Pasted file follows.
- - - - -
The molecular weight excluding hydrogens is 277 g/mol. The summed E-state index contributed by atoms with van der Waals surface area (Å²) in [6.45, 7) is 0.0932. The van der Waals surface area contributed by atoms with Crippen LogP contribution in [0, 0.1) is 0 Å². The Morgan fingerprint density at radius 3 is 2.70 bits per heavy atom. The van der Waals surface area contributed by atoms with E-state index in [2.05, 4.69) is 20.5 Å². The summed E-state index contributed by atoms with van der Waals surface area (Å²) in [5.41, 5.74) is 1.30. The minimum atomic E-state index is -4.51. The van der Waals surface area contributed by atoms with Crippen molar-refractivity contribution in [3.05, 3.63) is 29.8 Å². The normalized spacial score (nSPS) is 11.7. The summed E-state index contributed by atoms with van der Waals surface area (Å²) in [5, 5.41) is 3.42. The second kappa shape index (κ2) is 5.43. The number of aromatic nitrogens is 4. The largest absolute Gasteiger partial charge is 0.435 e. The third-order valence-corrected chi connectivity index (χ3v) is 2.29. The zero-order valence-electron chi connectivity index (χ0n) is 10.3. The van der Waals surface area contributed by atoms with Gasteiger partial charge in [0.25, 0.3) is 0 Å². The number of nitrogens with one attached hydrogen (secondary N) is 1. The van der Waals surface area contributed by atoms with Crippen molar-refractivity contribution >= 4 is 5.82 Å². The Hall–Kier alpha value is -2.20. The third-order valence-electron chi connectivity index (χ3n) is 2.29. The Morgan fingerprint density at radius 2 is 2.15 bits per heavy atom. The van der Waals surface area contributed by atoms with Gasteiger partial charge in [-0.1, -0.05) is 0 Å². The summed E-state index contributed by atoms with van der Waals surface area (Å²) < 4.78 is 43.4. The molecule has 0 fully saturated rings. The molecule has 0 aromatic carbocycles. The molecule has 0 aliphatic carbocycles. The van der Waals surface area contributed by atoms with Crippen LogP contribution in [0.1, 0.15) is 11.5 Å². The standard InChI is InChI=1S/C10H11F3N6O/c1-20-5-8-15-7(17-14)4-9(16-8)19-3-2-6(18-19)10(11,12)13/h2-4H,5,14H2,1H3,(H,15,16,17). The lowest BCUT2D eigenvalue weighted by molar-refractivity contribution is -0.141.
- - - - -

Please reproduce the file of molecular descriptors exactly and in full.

The molecular weight excluding hydrogens is 277 g/mol. The summed E-state index contributed by atoms with van der Waals surface area (Å²) in [6.45, 7) is 0.0932. The van der Waals surface area contributed by atoms with Crippen LogP contribution in [0, 0.1) is 0 Å². The Morgan fingerprint density at radius 3 is 2.70 bits per heavy atom. The van der Waals surface area contributed by atoms with E-state index in [2.05, 4.69) is 20.5 Å². The summed E-state index contributed by atoms with van der Waals surface area (Å²) in [5.41, 5.74) is 1.30. The minimum atomic E-state index is -4.51. The van der Waals surface area contributed by atoms with Crippen molar-refractivity contribution in [3.05, 3.63) is 29.8 Å². The normalized spacial score (nSPS) is 11.7. The summed E-state index contributed by atoms with van der Waals surface area (Å²) in [5, 5.41) is 3.42. The second kappa shape index (κ2) is 5.43. The number of aromatic nitrogens is 4. The largest absolute Gasteiger partial charge is 0.435 e. The third-order valence-corrected chi connectivity index (χ3v) is 2.29. The zero-order valence-electron chi connectivity index (χ0n) is 10.3. The van der Waals surface area contributed by atoms with Gasteiger partial charge in [0.25, 0.3) is 0 Å². The number of nitrogens with one attached hydrogen (secondary N) is 1. The van der Waals surface area contributed by atoms with Crippen molar-refractivity contribution >= 4 is 5.82 Å². The Hall–Kier alpha value is -2.20. The third-order valence-electron chi connectivity index (χ3n) is 2.29. The Morgan fingerprint density at radius 2 is 2.15 bits per heavy atom. The van der Waals surface area contributed by atoms with Gasteiger partial charge in [-0.1, -0.05) is 0 Å². The summed E-state index contributed by atoms with van der Waals surface area (Å²) < 4.78 is 43.4. The molecule has 0 fully saturated rings. The molecule has 0 aromatic carbocycles. The molecule has 0 aliphatic carbocycles. The van der Waals surface area contributed by atoms with Crippen LogP contribution in [0.1, 0.15) is 11.5 Å². The standard InChI is InChI=1S/C10H11F3N6O/c1-20-5-8-15-7(17-14)4-9(16-8)19-3-2-6(18-19)10(11,12)13/h2-4H,5,14H2,1H3,(H,15,16,17). The lowest BCUT2D eigenvalue weighted by molar-refractivity contribution is -0.141.